In sperm, oxidative stress specifically leads to nuclear and mitochondrial DNA decays, including DNA fragmentation [69,70], DNA methylation [71], and telomere changes and attrition [72,73], as well as and mitochondrial DNA damage resulting in mitochondrial dysfunction [74,75]. On the other hand, due to the extraordinary high susceptibility of sperm plasma membranes to oxidative assaults, this leads to lipid peroxidation of membrane lipids, resulting in poor motility, compromised acrosome reaction and the inability of sperm to fuse with the oolemma [76,77], thus poor fertilization ability. Similarly, on the female side, the oocytes, if exposed to excessive oxidative stress, sustain DNA damage including mtDNA damage, altered gene expression, mitochondrial dysfunction, impaired oocyte maturation and luteolysis [78-81].

Sperm health

Focusing on sperm health, functions and criteria, numerous studies have shown the detrimental effects of oxidative stress on all sperm functions [82-84], therefore drastically impairing male fertility (Figure 3). On the other hand, one must always consider that normal physiological functions require a small amount of ROS. Panner Selvam et al. [36], by determining the oxidation-reduction potential (ORP) using the MiOXSYS system, showed that good sperm motility, vitality, and normal mitochondrial membrane potential (MMP) depend on a physiological level of ROS [36]. If the redox potential is too high under oxidative stress conditions or too low under reductive stress conditions, sperm will not function properly anymore as indicated by decreased motility, vitality and MMP. The authors also showed that under oxidative and reductive stress conditions, the expression of 3 proteins of the mitochondrial OXPHOS complex, CV-ATPA, CIII-UQCRC2 and CIV-MTCO1 significantly decreased after exposure of sperm to oxidative and reductive stress conditions with CV-ATPA and CIII-UQCRC2 almost disappearing. Essentially, ROS produced in mitochondria of non-capacitating sperm may influence the development of the early embryo by inducing  sperm DNA fragmentation [85].

Oocyte and ovarian health

Redox homeostasis is also required for female fertility. Here, ROS are essential for the regulation of the ovarian cycle and ovarian steroidogenesis [87], including oocyte maturation [88], ovulation [89], follicle development, atresia and luteolysis [90,91]. It has also been shown that oxidative stress is intimately involved in ovarian aging, mitochondrial dysfunction, spindle abnormalities, telomere shortening and inflammatory processes such as PCOS or endometriosis [92-95]. In these syndromes, oxidative stress with subsequent mitochondrial dysfunction can affect folliculogenesis, the dialogue between oocyte and cumulus cells, maturation of the ooplasm, chromosome segregation by increasing aneuploidy risks, and cause atresia of granulosa and theca cells. In order to support healthy oocyte development and quality, follicular fluid contains high amounts of various antioxidants [96,97]. Among the antioxidant enzymes, superoxide dismutase [98], catalase [99] and glutathione [100,101] are critical for the maintenance of redox homeostasis for ovulation, the luteal phase, for the protection of genomic integrity, or the development and protection of oocytes.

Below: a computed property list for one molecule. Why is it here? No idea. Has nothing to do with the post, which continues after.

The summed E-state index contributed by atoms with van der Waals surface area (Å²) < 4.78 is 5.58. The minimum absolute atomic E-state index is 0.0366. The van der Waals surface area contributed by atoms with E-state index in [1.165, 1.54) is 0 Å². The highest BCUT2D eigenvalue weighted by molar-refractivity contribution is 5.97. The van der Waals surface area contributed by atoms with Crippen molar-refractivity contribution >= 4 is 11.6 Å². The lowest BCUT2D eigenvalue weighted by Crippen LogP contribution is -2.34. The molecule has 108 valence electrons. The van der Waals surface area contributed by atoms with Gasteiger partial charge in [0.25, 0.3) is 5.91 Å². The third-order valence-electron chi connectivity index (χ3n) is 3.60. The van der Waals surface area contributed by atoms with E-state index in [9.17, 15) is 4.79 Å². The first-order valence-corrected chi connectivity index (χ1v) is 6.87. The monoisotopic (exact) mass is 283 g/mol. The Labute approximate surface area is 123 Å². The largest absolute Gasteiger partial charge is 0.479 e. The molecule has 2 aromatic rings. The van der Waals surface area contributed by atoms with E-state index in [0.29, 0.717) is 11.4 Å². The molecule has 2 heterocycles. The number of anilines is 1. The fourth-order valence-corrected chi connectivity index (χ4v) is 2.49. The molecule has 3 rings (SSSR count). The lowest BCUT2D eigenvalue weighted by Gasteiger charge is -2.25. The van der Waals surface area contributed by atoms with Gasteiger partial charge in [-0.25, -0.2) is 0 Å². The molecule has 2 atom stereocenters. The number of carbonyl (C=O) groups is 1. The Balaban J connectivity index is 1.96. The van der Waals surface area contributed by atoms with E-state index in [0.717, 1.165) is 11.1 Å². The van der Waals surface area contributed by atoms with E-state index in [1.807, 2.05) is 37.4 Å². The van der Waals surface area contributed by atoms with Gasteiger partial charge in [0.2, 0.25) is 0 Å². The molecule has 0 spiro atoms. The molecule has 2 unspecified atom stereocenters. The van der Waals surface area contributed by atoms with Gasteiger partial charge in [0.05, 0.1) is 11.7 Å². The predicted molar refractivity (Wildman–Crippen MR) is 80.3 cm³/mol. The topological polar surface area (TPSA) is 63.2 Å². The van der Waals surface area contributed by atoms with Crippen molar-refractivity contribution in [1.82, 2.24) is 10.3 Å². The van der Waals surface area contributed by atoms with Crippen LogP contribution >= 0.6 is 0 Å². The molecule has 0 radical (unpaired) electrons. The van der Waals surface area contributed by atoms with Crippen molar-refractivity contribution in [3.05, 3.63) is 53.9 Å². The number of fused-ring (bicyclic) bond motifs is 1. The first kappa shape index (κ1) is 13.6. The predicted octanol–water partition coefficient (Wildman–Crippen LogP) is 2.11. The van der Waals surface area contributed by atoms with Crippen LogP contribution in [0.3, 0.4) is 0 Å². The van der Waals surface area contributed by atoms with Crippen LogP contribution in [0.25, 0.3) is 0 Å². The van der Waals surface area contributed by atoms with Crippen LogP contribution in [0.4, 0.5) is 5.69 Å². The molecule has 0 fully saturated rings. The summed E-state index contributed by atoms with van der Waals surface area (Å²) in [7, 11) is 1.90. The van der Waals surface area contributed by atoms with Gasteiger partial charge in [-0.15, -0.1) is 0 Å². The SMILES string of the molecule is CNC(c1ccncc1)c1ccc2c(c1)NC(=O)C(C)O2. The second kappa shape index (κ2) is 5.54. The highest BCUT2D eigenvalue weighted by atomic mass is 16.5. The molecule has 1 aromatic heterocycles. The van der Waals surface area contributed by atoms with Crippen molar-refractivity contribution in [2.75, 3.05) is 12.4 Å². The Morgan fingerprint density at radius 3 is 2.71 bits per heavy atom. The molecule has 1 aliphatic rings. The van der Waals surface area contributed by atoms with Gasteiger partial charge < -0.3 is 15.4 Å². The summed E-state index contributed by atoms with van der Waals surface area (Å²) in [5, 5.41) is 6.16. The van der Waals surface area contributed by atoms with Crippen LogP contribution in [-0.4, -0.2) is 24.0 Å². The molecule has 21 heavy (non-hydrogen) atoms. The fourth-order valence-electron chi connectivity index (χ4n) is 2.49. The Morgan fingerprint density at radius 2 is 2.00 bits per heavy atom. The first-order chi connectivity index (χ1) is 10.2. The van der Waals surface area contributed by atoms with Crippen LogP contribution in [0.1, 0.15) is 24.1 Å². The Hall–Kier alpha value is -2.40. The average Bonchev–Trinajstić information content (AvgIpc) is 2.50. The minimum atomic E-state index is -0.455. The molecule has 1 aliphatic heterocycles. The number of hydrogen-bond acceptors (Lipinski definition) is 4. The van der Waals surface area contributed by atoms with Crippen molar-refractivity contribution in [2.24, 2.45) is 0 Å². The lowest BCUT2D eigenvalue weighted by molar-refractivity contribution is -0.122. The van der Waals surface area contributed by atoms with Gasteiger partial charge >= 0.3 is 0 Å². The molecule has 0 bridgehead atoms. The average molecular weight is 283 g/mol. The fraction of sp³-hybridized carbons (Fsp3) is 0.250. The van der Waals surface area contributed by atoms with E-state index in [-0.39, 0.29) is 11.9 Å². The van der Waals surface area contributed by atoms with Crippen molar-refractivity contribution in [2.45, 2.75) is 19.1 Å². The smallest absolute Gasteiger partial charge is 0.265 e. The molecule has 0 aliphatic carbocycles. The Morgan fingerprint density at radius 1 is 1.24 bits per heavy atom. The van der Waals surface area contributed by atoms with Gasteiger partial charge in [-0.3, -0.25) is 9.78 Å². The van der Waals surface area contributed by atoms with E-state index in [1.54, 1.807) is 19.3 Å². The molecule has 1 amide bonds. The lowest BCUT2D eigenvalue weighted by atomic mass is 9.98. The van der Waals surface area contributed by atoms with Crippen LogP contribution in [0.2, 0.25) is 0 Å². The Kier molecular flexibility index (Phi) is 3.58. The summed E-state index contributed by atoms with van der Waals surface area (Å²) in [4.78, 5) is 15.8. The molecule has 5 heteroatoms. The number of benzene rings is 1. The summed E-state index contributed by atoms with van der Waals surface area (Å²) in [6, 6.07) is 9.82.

In follicular fluid of older women, Carbone and co-workers found lower activities of glutathione and catalase together with a lower ratios of catalase/superoxide dismutase and glutathione peroxidase/superoxide dismutase [96]. Age-related oxidative damage as observed as lipid peroxidation, damage to proteins and DNA has also been reported in follicles and ovarian tissue of older women [102,103], thus causing cellular dysfunction, affecting follicle development and consequently oocyte quality [104,105]. This increase in oxidative stress is not only seen in aging women, but also in infertile ones. Zaha et al. [106] reported significantly higher levels of free glutathione in follicular fluid of infertile women as compared to a fertile control group while other oxidative stress markers such as malondialdehyde or superoxide dismutase showed no difference [106]. Also, none of the oxidative stress markers investigated was affected in serum. The higher glutathione levels in follicular fluid of infertile women could possibly be explained as a counter-regulation mechanism against oxidative stress. Furthermore, since oxidative stress is resulting in mitochondrial dysfunction with altered mitochondrial membrane potential, this leads to a release of cytochrome c triggering apoptosis [107]. Since telomeres are very prone to oxidation and due to heterochromatin state of telomeres, these damages are less efficiently repaired [108,109]. A study by Yamada-Fukunaga et al. [110] showed that telomeres in oocytes from older females are significantly shorter.